This essay by Jonathan Franzen is a particularly good essay, if you mean by that an attempt to think one’s way through a matter by writing about it. And as Alan Jacobs points out in How to Think, those who engage in thinking take the very real risk of losing friends and alienating people. Franzen’s essay is about publishing an earlier essay he wrote a few years back where he took thoughtful exception to the common wisdom of his circle regarding climate change, resulting in huge amounts of blowback. His reflections here about the whys and wherefores of that earlier episode fit together nicely with many of the observations Jacobs makes in his book.
It’s the nature of Franzen’s heresy that resonated with me most, serving as a good example of why I’ve opted to no longer spend time thinking about political issues. Franzen’s point is a moderate one, and almost unquestionably correct: “our preoccupation with future catastrophes discourages us from tackling solvable environmental problems in the here and now.” His editor, Henry Finder, helped him reshape the initial version to make it more persuasive:
In an email to me, [Henry] gently suggested that I lose the tone of prophetic scorn. “This piece will be more persuasive,” he wrote in another, “if, ironically, it’s more ambivalent, less polemical. You’re not whaling on folks who want us to pay attention to climate change and emission reductions. But you’re attentive to the costs. To what the discourse pushes to the margins.”
Email by email, revision by revision, Henry nudged me toward framing the essay not as a denunciation but as a question: how do we find meaning in our actions when the world seems to be coming to an end? Much of the final draft was devoted to a pair of well-conceived regional conservation projects, in Peru and Costa Rica, where the world really is being made a better place, not just for wild plants and wild animals but for the Peruvians and Costa Ricans who live there. Work on these projects is personally meaningful, and the benefits are immediate and tangible.
So, a moderate proposal to his crowd: let’s consider the possibility that our obsession with climate change is sucking up all the oxygen in the room, suffocating efforts to confront more tractable but less sexy problems.
It didn’t end well.
In writing about the two projects, I hoped that one or two of the big charitable foundations, the ones spending tens of millions of dollars on biodiesel development or on wind farms in Eritrea, might read the piece and consider investing in work that produces tangible results. What I got instead was a missile attack from the liberal silo.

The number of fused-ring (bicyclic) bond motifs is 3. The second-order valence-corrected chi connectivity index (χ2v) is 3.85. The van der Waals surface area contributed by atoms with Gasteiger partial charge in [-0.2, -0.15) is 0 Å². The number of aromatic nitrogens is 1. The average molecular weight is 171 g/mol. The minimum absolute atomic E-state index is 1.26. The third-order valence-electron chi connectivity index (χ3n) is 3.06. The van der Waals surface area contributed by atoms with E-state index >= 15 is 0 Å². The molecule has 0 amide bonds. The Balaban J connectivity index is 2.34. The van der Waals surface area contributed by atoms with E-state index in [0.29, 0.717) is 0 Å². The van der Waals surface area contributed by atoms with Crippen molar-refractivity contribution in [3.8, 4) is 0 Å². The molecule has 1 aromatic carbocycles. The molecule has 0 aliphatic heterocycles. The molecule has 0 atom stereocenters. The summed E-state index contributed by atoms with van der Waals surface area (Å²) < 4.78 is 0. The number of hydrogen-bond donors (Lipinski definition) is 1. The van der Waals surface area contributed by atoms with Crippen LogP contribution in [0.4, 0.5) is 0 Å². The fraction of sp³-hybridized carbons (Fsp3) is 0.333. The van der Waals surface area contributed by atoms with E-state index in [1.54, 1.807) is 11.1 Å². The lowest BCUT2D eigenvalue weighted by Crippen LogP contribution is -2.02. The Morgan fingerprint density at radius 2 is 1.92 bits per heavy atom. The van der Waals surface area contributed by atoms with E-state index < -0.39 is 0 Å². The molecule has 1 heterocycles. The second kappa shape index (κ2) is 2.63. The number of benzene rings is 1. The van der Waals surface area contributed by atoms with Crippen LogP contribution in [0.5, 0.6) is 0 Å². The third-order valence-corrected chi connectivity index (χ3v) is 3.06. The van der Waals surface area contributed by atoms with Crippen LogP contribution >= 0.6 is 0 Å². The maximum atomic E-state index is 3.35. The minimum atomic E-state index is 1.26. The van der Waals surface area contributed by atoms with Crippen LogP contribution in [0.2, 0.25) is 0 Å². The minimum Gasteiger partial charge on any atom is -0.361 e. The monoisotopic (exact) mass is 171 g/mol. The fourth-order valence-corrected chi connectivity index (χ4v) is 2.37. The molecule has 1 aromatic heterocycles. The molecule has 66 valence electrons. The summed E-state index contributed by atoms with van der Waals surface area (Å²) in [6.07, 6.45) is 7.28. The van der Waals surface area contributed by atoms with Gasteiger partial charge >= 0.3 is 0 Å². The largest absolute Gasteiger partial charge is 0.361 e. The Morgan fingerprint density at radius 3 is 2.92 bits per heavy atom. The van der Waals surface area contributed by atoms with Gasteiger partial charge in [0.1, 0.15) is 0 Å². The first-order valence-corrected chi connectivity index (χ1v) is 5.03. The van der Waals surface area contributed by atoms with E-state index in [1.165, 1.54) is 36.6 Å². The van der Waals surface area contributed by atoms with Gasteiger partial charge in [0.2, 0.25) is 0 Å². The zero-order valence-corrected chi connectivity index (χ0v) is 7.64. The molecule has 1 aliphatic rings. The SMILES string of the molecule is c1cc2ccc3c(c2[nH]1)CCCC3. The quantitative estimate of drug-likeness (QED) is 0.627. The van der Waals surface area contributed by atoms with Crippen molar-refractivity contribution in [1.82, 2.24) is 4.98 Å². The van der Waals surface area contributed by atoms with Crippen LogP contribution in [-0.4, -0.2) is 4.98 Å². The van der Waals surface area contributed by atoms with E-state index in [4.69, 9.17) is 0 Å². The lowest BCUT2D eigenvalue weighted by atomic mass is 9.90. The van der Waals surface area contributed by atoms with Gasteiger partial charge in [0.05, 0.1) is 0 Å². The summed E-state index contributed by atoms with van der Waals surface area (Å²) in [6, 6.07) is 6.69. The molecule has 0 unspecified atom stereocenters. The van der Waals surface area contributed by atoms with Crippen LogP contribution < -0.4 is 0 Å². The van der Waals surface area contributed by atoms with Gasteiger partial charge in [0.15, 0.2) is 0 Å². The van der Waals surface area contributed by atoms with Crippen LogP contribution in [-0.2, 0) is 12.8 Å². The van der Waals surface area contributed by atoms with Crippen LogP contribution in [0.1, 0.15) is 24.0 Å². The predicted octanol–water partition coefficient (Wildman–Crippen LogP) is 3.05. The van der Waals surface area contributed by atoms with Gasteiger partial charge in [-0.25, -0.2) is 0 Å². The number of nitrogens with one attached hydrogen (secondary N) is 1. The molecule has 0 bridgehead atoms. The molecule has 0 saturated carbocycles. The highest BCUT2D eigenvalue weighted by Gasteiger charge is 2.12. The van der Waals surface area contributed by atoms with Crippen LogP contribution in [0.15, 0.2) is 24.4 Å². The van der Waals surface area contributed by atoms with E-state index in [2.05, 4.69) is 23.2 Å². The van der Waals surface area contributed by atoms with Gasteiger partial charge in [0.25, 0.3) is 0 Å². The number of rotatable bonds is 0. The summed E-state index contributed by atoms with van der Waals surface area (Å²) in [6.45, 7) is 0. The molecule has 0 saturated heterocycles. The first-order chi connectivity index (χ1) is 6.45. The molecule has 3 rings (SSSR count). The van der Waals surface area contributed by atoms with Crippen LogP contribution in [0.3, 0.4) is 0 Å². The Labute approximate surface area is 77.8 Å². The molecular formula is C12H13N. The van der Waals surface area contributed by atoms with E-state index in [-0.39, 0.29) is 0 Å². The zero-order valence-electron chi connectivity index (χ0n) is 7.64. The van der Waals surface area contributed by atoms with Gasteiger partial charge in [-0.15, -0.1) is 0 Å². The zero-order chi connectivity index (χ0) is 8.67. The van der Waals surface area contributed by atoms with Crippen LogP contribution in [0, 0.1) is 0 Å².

I’m not on social media, but my friends reported that I was being called all sorts of names, including “birdbrain” and “climate-change denier”. Tweet-sized snippets of my essay, retweeted out of context, made it sound as if I’d proposed that we abandon the effort to reduce carbon emissions, which was the position of the Republican party, which, by the polarising logic of online discourse, made me a climate-change denier. In fact, I’m such a climate-science accepter that I don’t even bother having hope for the ice caps. All I’d denied was that a right-minded international elite, meeting in nice hotels around the world, could stop them from melting.
This was my crime against orthodoxy. Climate now has such a lock on the liberal imagination that any attempt to change the conversation – even trying to change it to the epic extinction event that human beings are already creating without the help of climate change – amounts to an offence against religion.
I note that where Franzen says “change the conversation” he is speaking idiomatically. There is no actual conversation taking place, at most we have what Rebecca West called “intersecting monologues.” And this is why I have no interest in the politics of the day. To even begin to have a fruitful interaction on a political topic, I think the participants need to be both skilled at what John Keats called negative capability (“capable of being in uncertainties, mysteries, doubts, without any irritable reaching after fact and reason”) and devoted to staying there as long as it took to gain real understanding, even if only partial, even if it never comes at all.
While reading Franzen’s essay I found I needed strong applications of negative capability, since his political sentiments run much different than mine and much of his language was pushing my buttons—but at the same time I recognized that much of my initial reaction was visceral and I needed to tamp it down in order to hear what Franzen was saying. So I did, and I learned some things, both about climate change and the limits of my own knowledge of the topic. If there were a group of people commited to taking the same approach, I’d gladly join together with them to consider the political issues of the day. But that’s not how public “discourse” works anymore, if it ever did.